Recent epidemiologic data have pointed to a significant association between PPI use and celiac disease diagnosis,[17] although the mechanisms contributing to this relationship are not known. In this study, we took advantage of the availability of biospecimens from a previous trial of high dose PPIs[20] to examine the possibility of enhanced gluten-associated immunopathology and celiac disease autoimmunity. The fact that there was no significant change in the immune response to gluten and celiac disease-associated serology for the cohort of 12 study participants was not surprising, considering the sample size and the fact that approximately 1% of the general population develops celiac disease. However, 1 of the 12 individuals in this study developed a marked increase for the celiac disease-specific autoantibody response to TG2 in conjunction with enhanced immune reactivity to deamidated gluten following PPI treatment. The individual was also found to be positive for both HLA-DQ2 and -DQ8 genotypes, at least one of which is almost always required for the development of celiac disease.[6]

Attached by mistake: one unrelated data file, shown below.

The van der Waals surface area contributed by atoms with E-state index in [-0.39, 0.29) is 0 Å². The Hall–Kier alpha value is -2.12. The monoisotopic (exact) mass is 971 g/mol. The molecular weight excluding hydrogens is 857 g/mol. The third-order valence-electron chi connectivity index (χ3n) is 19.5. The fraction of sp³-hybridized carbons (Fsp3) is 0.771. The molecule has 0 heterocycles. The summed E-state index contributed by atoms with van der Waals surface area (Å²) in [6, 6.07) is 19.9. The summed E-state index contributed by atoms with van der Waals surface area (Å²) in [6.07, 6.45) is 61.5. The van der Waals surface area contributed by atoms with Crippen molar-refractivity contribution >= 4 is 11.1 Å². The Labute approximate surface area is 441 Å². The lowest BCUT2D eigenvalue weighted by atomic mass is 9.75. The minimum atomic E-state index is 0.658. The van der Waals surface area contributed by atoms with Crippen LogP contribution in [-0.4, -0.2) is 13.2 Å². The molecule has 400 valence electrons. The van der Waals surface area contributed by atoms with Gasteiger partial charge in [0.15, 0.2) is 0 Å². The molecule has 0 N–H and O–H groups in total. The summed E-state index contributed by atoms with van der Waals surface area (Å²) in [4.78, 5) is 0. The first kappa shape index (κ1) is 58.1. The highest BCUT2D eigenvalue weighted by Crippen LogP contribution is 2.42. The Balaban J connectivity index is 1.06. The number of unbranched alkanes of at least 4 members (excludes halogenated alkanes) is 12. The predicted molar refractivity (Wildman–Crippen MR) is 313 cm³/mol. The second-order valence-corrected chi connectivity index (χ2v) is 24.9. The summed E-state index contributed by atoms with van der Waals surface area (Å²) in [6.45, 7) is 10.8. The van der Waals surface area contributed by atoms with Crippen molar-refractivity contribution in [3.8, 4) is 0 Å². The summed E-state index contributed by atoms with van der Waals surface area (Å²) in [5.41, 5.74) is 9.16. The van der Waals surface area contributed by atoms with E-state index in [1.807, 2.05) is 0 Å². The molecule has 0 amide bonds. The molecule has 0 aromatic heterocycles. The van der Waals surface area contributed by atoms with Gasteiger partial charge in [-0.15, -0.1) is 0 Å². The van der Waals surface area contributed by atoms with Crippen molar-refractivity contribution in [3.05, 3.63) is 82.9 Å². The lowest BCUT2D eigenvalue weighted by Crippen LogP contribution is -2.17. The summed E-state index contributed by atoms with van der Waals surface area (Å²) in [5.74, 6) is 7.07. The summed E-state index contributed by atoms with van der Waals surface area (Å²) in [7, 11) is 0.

The original analysis of changes in microbiome in response to the PPI trial found no significant within-individual difference in microbiome diversity, as assessed by the within-individual difference in Shannon index of diversity.[20] However, there were significant changes during PPI use in specific taxa, including Enterococcaceae, Streptococcaceae, Clostridiales, Micrococcaceae, and Staphylococcaceae; alterations that have been previously associated with Clostridium difficile infection and bacterial overgrowth. The observed sharp increase in Actinomycetales abundance, in conjunction with a similar elevation in serologic markers of celiac disease in the identified individual is intriguing and warrants further examination. A recent study found Actinomycetales to be associated with first degree relatives of celiac disease patients,[28] a unique cohort at risk of celiac disease that is not as confounded by potential dietary alterations as previously studied cohorts of diagnosed celiac disease patients.